explainer

The future of the Japanese monarchy rests on the shoulders of this 12-year-old boy.

Last September, Prince Hisahito of Japan appeared before the media to pose for photographs marking his 12th birthday. With cameras trained on him, the then-primary student played with giant bubbles, gleefully dragging a wand through the air, giggling as he caught them before they burst on the grass.

But this seemingly carefree adolescent boy carries a monumental weight. As it stands, he could be the final hope of the world’s oldest monarchy.

Video by Mamamia

As the nephew of newly-instated Emperor Naruhito, Prince Hisahito is now one of only three people eligible to inherit Japan’s Chrysanthemum Throne. Though the new Emperor has a daughter, women are precluded from ruling; a law that automatically disqualifies 13 of the 18 members of the country’s ancient Imperial family.

The alternatives are Emperor Naruhito’s uncle, 83-year-old Prince Hatachi, and brother Crown Prince Fumihito, 53, neither of whom have sons. The continuation of this monarchy, which dates back to 660BC, therefore currently relies entirely on little Prince Hisahito one day producing a male heir. If not, he could go down in history as the last Emperor of Japan.

But there’s another option…

While the Emperor has no political power in Japan, the title holds deep symbolic and cultural significance, which stands to be lost without intervention.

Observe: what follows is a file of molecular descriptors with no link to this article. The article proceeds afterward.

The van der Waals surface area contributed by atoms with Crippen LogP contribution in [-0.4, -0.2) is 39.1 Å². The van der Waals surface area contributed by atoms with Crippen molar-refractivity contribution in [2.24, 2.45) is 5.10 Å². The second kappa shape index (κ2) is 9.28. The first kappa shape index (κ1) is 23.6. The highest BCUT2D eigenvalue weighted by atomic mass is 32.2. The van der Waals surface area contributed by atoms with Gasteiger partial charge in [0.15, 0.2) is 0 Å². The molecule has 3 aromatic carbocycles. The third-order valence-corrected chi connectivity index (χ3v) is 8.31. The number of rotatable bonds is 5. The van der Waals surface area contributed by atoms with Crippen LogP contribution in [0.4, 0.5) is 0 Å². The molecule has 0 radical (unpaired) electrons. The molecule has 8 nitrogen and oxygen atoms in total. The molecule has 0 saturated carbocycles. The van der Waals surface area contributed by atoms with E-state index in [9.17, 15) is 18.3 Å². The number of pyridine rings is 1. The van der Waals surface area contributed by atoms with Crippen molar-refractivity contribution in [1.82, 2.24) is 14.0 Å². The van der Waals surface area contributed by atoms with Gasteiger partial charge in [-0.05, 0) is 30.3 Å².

The answer, according to some, is simple.

The looming succession crisis has promoted calls for urgent changes to Japanese law that would allow women to assume the throne. And according to a 2018 poll conducted by Japanese newspaper Yomiuri Shimbun, nearly two-thirds of citizens are in favour.

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After all, the patriarchal succession law is relatively recent feature of the monarchy’s two-millennia history. It was first introduced in 1869 as part of the Meiji Constitution and was reinforced by the 1947 rewritten constitution of Japan.

Prior to that there had been eight Japanese Empresses – the last of which reigned from 1762 to 1771, until her nephew was old enough to take her place.

Also being debated as the Imperial family dwindles is the need for changes to the law that requires royals to renounce their titles if they marry a commoner.

Just last year, Princess Ayako relinquished her role to marry a shipping company employee, following in the footsteps of her older sister Noriko who gave up her title to marry the son of a Shinto priest back in 2014.

Former Princesses Ayako and Noriko renounced their titles for love. Images: Getty.

And there was almost another. In 2018, Princess Mako - one of Prince Hisahito's two older sisters - was faced with a similar prospect after she announced she intended to marry to her college sweetheart, paralegal Kei Komuro. Just weeks later, the engagement was postponed, as the Princess declared: “I wish to think about marriage more deeply and concretely."

These two laws combined could spell doom for the future of the Chrysanthemum Throne, and create barely imaginable pressure for young Prince Hisahito... not to mention his future spouse. As professor of Japanese history at Shizuoka University of Welfare, Yuji Otabe, asked AFP, with that kind of responsibility, "Who would want to marry him?"

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